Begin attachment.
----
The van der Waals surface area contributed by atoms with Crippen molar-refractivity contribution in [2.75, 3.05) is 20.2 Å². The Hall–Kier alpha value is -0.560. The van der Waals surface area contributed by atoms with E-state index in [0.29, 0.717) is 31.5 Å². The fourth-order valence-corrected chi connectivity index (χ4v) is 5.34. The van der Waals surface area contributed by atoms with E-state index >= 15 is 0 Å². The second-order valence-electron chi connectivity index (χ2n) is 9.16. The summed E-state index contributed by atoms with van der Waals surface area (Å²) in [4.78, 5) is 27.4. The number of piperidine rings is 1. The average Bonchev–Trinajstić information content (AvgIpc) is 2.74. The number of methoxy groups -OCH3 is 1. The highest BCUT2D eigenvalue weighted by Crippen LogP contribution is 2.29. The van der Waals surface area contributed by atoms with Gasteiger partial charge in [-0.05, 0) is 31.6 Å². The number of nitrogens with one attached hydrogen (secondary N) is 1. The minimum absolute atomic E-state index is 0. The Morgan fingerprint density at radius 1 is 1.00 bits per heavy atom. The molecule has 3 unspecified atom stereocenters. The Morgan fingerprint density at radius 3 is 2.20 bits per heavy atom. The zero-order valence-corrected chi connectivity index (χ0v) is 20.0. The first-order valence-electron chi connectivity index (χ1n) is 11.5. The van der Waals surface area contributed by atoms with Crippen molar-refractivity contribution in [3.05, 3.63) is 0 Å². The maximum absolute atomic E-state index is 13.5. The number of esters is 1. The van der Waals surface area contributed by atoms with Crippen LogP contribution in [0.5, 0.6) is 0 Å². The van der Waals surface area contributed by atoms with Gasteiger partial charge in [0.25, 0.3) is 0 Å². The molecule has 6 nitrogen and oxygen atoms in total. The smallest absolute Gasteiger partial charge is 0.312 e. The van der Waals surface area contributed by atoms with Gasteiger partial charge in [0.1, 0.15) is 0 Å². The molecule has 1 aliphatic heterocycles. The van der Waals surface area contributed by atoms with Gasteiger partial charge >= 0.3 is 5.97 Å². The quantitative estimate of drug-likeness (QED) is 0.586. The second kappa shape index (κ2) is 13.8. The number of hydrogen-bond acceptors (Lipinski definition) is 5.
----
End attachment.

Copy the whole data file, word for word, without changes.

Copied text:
The van der Waals surface area contributed by atoms with Crippen molar-refractivity contribution in [2.75, 3.05) is 20.2 Å². The Hall–Kier alpha value is -0.560. The van der Waals surface area contributed by atoms with E-state index in [0.29, 0.717) is 31.5 Å². The fourth-order valence-corrected chi connectivity index (χ4v) is 5.34. The van der Waals surface area contributed by atoms with E-state index >= 15 is 0 Å². The second-order valence-electron chi connectivity index (χ2n) is 9.16. The summed E-state index contributed by atoms with van der Waals surface area (Å²) in [4.78, 5) is 27.4. The number of piperidine rings is 1. The average Bonchev–Trinajstić information content (AvgIpc) is 2.74. The number of methoxy groups -OCH3 is 1. The highest BCUT2D eigenvalue weighted by Crippen LogP contribution is 2.29. The van der Waals surface area contributed by atoms with Gasteiger partial charge in [-0.05, 0) is 31.6 Å². The number of nitrogens with one attached hydrogen (secondary N) is 1. The minimum absolute atomic E-state index is 0. The Morgan fingerprint density at radius 1 is 1.00 bits per heavy atom. The molecule has 3 unspecified atom stereocenters. The Morgan fingerprint density at radius 3 is 2.20 bits per heavy atom. The zero-order valence-corrected chi connectivity index (χ0v) is 20.0. The first-order valence-electron chi connectivity index (χ1n) is 11.5. The van der Waals surface area contributed by atoms with Crippen molar-refractivity contribution in [3.05, 3.63) is 0 Å². The maximum absolute atomic E-state index is 13.5. The number of esters is 1. The van der Waals surface area contributed by atoms with Crippen LogP contribution in [0.5, 0.6) is 0 Å². The van der Waals surface area contributed by atoms with Gasteiger partial charge in [0.25, 0.3) is 0 Å². The molecule has 6 nitrogen and oxygen atoms in total. The smallest absolute Gasteiger partial charge is 0.312 e. The van der Waals surface area contributed by atoms with Gasteiger partial charge in [0.1, 0.15) is 0 Å². The molecule has 1 aliphatic heterocycles. The van der Waals surface area contributed by atoms with Gasteiger partial charge >= 0.3 is 5.97 Å². The quantitative estimate of drug-likeness (QED) is 0.586. The second kappa shape index (κ2) is 13.8. The number of hydrogen-bond acceptors (Lipinski definition) is 5.